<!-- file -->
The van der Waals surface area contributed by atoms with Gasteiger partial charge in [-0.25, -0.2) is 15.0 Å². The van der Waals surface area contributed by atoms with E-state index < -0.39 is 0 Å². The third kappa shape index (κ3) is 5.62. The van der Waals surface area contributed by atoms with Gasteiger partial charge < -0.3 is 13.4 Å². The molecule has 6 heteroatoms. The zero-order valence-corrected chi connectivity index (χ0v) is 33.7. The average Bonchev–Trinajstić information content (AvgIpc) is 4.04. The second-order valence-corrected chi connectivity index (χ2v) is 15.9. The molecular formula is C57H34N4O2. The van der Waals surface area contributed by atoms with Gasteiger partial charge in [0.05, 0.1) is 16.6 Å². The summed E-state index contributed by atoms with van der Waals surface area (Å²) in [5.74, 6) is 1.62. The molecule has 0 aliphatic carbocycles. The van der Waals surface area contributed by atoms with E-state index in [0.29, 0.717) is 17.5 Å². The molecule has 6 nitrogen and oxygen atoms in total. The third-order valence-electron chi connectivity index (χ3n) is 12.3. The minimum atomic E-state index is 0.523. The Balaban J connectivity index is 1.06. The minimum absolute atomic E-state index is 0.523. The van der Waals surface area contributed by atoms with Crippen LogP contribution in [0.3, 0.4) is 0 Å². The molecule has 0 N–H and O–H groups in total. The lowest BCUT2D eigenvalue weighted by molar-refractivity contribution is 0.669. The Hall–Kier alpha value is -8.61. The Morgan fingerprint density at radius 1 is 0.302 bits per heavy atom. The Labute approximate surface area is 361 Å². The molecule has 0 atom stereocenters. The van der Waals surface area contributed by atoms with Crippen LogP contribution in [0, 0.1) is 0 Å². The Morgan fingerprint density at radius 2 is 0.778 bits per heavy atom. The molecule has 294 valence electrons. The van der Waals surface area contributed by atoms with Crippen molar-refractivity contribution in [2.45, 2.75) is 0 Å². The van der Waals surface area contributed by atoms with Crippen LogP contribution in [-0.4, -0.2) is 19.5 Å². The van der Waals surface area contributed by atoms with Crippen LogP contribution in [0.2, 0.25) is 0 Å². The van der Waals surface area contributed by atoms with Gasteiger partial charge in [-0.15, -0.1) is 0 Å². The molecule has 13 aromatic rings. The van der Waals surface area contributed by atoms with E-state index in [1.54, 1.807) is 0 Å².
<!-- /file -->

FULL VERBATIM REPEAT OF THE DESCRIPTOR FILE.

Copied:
The van der Waals surface area contributed by atoms with Gasteiger partial charge in [-0.25, -0.2) is 15.0 Å². The van der Waals surface area contributed by atoms with E-state index < -0.39 is 0 Å². The third kappa shape index (κ3) is 5.62. The van der Waals surface area contributed by atoms with Gasteiger partial charge < -0.3 is 13.4 Å². The molecule has 6 heteroatoms. The zero-order valence-corrected chi connectivity index (χ0v) is 33.7. The average Bonchev–Trinajstić information content (AvgIpc) is 4.04. The second-order valence-corrected chi connectivity index (χ2v) is 15.9. The molecular formula is C57H34N4O2. The van der Waals surface area contributed by atoms with Gasteiger partial charge in [0.05, 0.1) is 16.6 Å². The summed E-state index contributed by atoms with van der Waals surface area (Å²) in [5.74, 6) is 1.62. The molecule has 0 aliphatic carbocycles. The van der Waals surface area contributed by atoms with E-state index in [0.29, 0.717) is 17.5 Å². The molecule has 6 nitrogen and oxygen atoms in total. The third-order valence-electron chi connectivity index (χ3n) is 12.3. The minimum atomic E-state index is 0.523. The Balaban J connectivity index is 1.06. The minimum absolute atomic E-state index is 0.523. The van der Waals surface area contributed by atoms with Crippen LogP contribution in [0.3, 0.4) is 0 Å². The molecule has 0 N–H and O–H groups in total. The lowest BCUT2D eigenvalue weighted by molar-refractivity contribution is 0.669. The Hall–Kier alpha value is -8.61. The Morgan fingerprint density at radius 1 is 0.302 bits per heavy atom. The Labute approximate surface area is 361 Å². The molecule has 0 atom stereocenters. The van der Waals surface area contributed by atoms with Crippen LogP contribution in [0, 0.1) is 0 Å². The Morgan fingerprint density at radius 2 is 0.778 bits per heavy atom. The molecule has 294 valence electrons. The van der Waals surface area contributed by atoms with Crippen molar-refractivity contribution in [2.45, 2.75) is 0 Å². The van der Waals surface area contributed by atoms with Crippen LogP contribution in [-0.4, -0.2) is 19.5 Å². The van der Waals surface area contributed by atoms with Crippen LogP contribution in [0.2, 0.25) is 0 Å². The van der Waals surface area contributed by atoms with Gasteiger partial charge in [-0.15, -0.1) is 0 Å². The molecule has 13 aromatic rings. The van der Waals surface area contributed by atoms with E-state index in [1.54, 1.807) is 0 Å².